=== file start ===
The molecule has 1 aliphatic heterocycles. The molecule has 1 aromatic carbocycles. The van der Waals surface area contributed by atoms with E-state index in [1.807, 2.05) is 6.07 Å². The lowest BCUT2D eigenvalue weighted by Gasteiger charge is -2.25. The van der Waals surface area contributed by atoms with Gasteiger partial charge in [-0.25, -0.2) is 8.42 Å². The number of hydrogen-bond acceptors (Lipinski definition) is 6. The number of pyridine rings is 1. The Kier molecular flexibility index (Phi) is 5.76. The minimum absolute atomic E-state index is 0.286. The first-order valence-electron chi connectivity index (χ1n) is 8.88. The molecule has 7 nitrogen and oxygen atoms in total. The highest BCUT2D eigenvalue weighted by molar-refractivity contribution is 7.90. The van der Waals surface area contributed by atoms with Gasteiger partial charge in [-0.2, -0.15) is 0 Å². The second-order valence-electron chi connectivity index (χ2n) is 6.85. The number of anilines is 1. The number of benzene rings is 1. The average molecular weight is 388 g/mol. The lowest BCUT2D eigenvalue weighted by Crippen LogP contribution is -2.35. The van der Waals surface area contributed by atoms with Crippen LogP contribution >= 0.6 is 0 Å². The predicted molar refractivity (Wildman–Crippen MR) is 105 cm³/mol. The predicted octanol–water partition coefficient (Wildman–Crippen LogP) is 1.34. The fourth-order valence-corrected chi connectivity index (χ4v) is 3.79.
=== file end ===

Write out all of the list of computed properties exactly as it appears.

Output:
The molecule has 1 aliphatic heterocycles. The molecule has 1 aromatic carbocycles. The van der Waals surface area contributed by atoms with E-state index in [1.807, 2.05) is 6.07 Å². The lowest BCUT2D eigenvalue weighted by Gasteiger charge is -2.25. The van der Waals surface area contributed by atoms with Gasteiger partial charge in [-0.25, -0.2) is 8.42 Å². The number of hydrogen-bond acceptors (Lipinski definition) is 6. The number of pyridine rings is 1. The Kier molecular flexibility index (Phi) is 5.76. The minimum absolute atomic E-state index is 0.286. The first-order valence-electron chi connectivity index (χ1n) is 8.88. The molecule has 7 nitrogen and oxygen atoms in total. The highest BCUT2D eigenvalue weighted by molar-refractivity contribution is 7.90. The van der Waals surface area contributed by atoms with Gasteiger partial charge in [-0.2, -0.15) is 0 Å². The second-order valence-electron chi connectivity index (χ2n) is 6.85. The number of anilines is 1. The number of benzene rings is 1. The average molecular weight is 388 g/mol. The lowest BCUT2D eigenvalue weighted by Crippen LogP contribution is -2.35. The van der Waals surface area contributed by atoms with Crippen LogP contribution >= 0.6 is 0 Å². The predicted molar refractivity (Wildman–Crippen MR) is 105 cm³/mol. The predicted octanol–water partition coefficient (Wildman–Crippen LogP) is 1.34. The fourth-order valence-corrected chi connectivity index (χ4v) is 3.79.